by Quentin Hakenewerth, SM
88 pgs. (reissued 1997)
Father Hakenewerth states in his preface: “The Grain of Wheat is meant for anyone who wants to grow in virtue and develop an effective personality for dealing with the daily challenges of life. It begins with what is within the scope of everyone and moves gradually to what is totally within the power of the Holy Spirit.” This book was first published in 1967, but especially in its revision, speaks to us today. We are a society plugged into our computers and maintaining schedules that keep us withdrawn from society. The Grain of Wheat reminds and shows us that we need to reach out to others. “Our defenses and protective habits must die so that our love can reach out to others. The redemptive message of the Gospel reminds us if the grain dies ‘it bears much fruit’ (Jn 12:24).”
Making the World Me
The mind brings the world to us and makes it a part of who we are. All those things separated from us can become a part of us by taking them into our mind. Existentially our mind is what it knows. Operationally our mind becomes the world that it takes in. If we know absolutely nothing, the world does not exist for us. If we do not know certain people, they mean nothing to us. Our world is the world as we know it.
We all behave in terms of the world we know. We act and react toward the world as we see it. We cannot do otherwise. However bizarre our behavior might seem to an outsider, it makes sense in terms of our own understanding of reality. Each one of us puts together a view of things and of people that makes sense to us. . . .
Our choice of what we know is due in part to our past experiences, our present interests, our scale of values, and a number of other things. A person might see a new car as a convenient way of getting to work, while his or her spouse sees it as a means for a family weekend together in the country. The couple’s teenagers see it as a way to increase their standing among peers. The couple’s little children hate it and perceive it as a monster that takes their parents away each morning. Next-door neighbors see it as a threat to their status. The auto dealer sees it as a means of profit. They are all looking at the same object. The above scenario illustrates that one’s view of the world is always limited and selective.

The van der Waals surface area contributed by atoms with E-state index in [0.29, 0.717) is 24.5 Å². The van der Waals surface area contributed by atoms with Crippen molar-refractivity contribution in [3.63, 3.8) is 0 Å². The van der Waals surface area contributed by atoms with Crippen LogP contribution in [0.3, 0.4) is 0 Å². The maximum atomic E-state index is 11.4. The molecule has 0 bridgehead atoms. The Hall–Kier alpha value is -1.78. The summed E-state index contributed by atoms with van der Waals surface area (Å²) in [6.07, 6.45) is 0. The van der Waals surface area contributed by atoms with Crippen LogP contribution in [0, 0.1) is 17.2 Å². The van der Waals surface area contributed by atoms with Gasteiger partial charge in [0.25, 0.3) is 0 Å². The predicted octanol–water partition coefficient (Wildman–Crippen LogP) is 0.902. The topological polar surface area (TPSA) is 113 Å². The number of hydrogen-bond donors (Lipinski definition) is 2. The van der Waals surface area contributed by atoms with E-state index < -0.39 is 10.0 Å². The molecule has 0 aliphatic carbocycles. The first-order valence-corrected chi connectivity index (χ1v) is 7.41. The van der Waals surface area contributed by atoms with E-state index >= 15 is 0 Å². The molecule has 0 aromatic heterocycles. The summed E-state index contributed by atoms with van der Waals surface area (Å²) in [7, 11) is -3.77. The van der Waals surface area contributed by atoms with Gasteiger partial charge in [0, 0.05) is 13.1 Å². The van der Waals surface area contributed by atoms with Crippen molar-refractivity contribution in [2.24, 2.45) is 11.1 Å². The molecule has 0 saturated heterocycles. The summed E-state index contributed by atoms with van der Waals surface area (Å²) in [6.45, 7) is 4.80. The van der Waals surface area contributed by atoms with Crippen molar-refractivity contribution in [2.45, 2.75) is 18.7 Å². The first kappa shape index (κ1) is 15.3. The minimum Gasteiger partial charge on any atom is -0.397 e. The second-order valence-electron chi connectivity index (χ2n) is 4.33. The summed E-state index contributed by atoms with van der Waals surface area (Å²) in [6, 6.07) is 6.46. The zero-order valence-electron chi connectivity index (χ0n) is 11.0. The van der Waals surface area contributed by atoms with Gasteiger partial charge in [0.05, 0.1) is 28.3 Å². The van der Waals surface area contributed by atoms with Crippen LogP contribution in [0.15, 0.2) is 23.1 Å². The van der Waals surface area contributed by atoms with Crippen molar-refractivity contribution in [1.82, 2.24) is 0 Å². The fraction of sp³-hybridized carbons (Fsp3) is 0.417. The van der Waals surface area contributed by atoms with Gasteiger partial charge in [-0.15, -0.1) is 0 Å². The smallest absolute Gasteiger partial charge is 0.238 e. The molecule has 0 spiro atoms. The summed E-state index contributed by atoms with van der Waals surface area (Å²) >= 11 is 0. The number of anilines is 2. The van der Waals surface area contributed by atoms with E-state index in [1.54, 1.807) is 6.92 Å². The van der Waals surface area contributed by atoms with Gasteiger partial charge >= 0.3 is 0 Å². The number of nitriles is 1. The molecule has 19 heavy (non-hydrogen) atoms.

Because our mind is selective, it tends to make what we know fit in with what we feel or want. For example, if we want certain people to like us, we will see many things they do as signs of their approval and affection. Others would not interpret them in the same way because they were not desirous of the friendship. On the other hand, if we fear that others do not like us, we will interpret much of what they do as a threat to ourselves, whether they intend it as such or not. In other words, we distort our knowledge of people and events to fit our needs and feelings. . . .
We need a certain silence and calmness of mind in order to know people and events as they really are and not as our own needs dictate. So we try to eliminate what distorts our knowledge of reality.
Christ tells us where to start. He says that we should not judge one another. “Do not judge, so that you may not be judged. For with the judgment you make you will be judged, and the measure you give will be the measure you get . . . (Mt 7:1-5).”
Here we find another grain that must fall into the ground and die. When we give up our habit of judging others, we lose our excuse for treating them badly. We no longer have anything inside to justify not liking them. We give up our right to keep others out of our life. We even lose our right to hate our enemies. . . . If we take the risk, we begin to know others without distortion, to know them as God knows them.
Preface to the Revised Edition
Part I: Preparation for an Intense Life
2. Speaking Without Words
3. Making the World Me
4. Making the World I Need
5. Our Response to the World
7. Preparatory Obedience
8. Support of Suffering
Part 2: Purifying What Is Good
10. Defensive Tendencies
11. Avoiding Choice
13. Motives for Mediocrity
Part 3: Consummation
15. Total Submission to the Needs of Others
16. Submission to the Gifts of Others
17. Total Gift of Self
18. Perfect Poverty of Spirit